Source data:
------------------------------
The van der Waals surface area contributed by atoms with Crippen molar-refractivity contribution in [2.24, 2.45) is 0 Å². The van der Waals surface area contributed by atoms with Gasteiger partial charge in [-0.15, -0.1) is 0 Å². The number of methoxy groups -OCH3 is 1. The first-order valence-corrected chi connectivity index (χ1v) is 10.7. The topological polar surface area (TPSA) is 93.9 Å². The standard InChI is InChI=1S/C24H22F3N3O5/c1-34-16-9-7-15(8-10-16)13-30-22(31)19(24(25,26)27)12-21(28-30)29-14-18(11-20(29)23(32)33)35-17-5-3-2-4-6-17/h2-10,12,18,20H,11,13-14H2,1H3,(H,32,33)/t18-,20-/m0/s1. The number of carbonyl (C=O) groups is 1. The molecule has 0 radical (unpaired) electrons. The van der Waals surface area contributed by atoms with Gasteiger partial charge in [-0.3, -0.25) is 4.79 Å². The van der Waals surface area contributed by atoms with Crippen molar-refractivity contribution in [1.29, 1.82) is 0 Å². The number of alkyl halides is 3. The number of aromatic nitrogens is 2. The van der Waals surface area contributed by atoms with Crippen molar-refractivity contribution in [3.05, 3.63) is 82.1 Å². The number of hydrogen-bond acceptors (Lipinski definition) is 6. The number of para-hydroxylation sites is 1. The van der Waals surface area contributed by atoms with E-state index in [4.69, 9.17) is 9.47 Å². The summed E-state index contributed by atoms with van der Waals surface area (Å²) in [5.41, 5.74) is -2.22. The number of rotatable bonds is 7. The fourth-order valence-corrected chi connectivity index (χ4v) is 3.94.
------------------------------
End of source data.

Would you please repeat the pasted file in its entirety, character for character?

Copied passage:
The van der Waals surface area contributed by atoms with Crippen molar-refractivity contribution in [2.24, 2.45) is 0 Å². The van der Waals surface area contributed by atoms with Gasteiger partial charge in [-0.15, -0.1) is 0 Å². The number of methoxy groups -OCH3 is 1. The first-order valence-corrected chi connectivity index (χ1v) is 10.7. The topological polar surface area (TPSA) is 93.9 Å². The standard InChI is InChI=1S/C24H22F3N3O5/c1-34-16-9-7-15(8-10-16)13-30-22(31)19(24(25,26)27)12-21(28-30)29-14-18(11-20(29)23(32)33)35-17-5-3-2-4-6-17/h2-10,12,18,20H,11,13-14H2,1H3,(H,32,33)/t18-,20-/m0/s1. The number of carbonyl (C=O) groups is 1. The molecule has 0 radical (unpaired) electrons. The van der Waals surface area contributed by atoms with Gasteiger partial charge in [-0.3, -0.25) is 4.79 Å². The van der Waals surface area contributed by atoms with Crippen molar-refractivity contribution in [1.29, 1.82) is 0 Å². The number of alkyl halides is 3. The number of aromatic nitrogens is 2. The van der Waals surface area contributed by atoms with Crippen molar-refractivity contribution in [3.05, 3.63) is 82.1 Å². The number of hydrogen-bond acceptors (Lipinski definition) is 6. The number of para-hydroxylation sites is 1. The van der Waals surface area contributed by atoms with E-state index in [4.69, 9.17) is 9.47 Å². The summed E-state index contributed by atoms with van der Waals surface area (Å²) in [5.41, 5.74) is -2.22. The number of rotatable bonds is 7. The fourth-order valence-corrected chi connectivity index (χ4v) is 3.94.